Interesting Engineering Event


For many decades, society has been searching for a new, clean, sustainable source of energy. We have been well aware of the negative consequences that our extreme use of fossil fuels has caused. Because of this, we have poured money and research into a large variety of possible alternate energy sources. Some of these new energy sources we derive from the Earth and nature around us, such as wind energy. However, there are still drawbacks with the conventional wind turbine. In order to produce more power, wind turbines are growing, both in size and cost. They are larger, heavier, harder to maintain and run, and are confined to only a certain number of places around the world. However, new technology being produced by several companies around the world, such as Makani Power and KiteGen, have a new take on harnessing wind energy. These companies utilize specially designed kites in order to harness the energy of wind at high altitudes. This method is not only cheaper than a conventional wind turbine, but it also has the potential to be much more efficient. Experts state the high altitude kites could have the potential to solve the difficult challenge of bringing electricity to many parts of the globe that do not have enough of it [4]. I believe that this could be a large step forward in the search for a clean, renewable, and sustainable energy source.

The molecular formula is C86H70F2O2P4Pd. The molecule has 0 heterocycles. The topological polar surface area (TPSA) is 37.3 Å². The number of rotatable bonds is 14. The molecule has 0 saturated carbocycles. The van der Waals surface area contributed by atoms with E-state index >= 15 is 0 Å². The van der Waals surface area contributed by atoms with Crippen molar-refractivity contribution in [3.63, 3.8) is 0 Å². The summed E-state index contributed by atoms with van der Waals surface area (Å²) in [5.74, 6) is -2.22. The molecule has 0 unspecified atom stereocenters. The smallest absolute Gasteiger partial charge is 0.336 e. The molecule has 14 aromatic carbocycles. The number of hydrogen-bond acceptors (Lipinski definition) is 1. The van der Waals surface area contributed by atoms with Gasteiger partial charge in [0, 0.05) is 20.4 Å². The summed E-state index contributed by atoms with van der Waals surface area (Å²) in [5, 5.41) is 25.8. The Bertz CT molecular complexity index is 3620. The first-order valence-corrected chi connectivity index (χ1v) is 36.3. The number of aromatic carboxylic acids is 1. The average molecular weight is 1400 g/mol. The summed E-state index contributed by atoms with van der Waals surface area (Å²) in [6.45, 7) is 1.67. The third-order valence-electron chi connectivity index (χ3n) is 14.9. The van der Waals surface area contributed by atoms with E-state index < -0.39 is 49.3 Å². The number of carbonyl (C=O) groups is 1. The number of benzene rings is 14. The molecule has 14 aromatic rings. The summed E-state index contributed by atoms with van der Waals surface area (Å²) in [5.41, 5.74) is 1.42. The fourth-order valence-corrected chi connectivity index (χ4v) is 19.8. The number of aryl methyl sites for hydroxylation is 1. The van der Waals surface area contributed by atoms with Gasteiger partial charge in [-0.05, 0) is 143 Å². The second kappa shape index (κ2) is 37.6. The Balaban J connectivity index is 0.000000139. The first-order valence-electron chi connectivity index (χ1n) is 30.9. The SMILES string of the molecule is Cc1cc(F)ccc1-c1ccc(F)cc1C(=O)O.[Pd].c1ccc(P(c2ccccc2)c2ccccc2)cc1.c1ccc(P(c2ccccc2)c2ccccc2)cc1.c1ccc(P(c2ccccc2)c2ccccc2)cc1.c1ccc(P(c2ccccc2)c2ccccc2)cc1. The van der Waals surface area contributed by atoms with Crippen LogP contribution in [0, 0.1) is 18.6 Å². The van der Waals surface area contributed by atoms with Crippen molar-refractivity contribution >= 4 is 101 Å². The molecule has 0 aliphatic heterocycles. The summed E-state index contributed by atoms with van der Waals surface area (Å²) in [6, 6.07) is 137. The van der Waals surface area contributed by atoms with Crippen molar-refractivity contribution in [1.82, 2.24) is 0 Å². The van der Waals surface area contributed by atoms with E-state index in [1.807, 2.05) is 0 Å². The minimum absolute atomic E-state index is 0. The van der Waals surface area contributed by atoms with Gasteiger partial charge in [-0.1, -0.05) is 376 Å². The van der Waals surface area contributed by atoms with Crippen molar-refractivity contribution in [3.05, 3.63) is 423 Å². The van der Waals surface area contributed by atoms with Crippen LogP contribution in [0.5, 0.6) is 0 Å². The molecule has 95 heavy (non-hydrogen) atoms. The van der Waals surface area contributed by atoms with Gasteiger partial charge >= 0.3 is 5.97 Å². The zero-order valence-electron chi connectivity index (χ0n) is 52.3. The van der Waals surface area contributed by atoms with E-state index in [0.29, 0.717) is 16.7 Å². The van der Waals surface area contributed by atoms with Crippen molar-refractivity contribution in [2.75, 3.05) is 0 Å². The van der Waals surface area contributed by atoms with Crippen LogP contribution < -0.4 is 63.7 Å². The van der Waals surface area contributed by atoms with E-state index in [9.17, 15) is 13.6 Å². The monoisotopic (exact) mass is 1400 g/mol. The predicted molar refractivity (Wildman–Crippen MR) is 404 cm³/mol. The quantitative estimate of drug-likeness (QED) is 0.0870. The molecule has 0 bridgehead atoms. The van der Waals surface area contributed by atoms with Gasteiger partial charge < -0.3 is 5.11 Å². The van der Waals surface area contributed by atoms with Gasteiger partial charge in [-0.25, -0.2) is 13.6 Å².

Kites versus Wind Turbines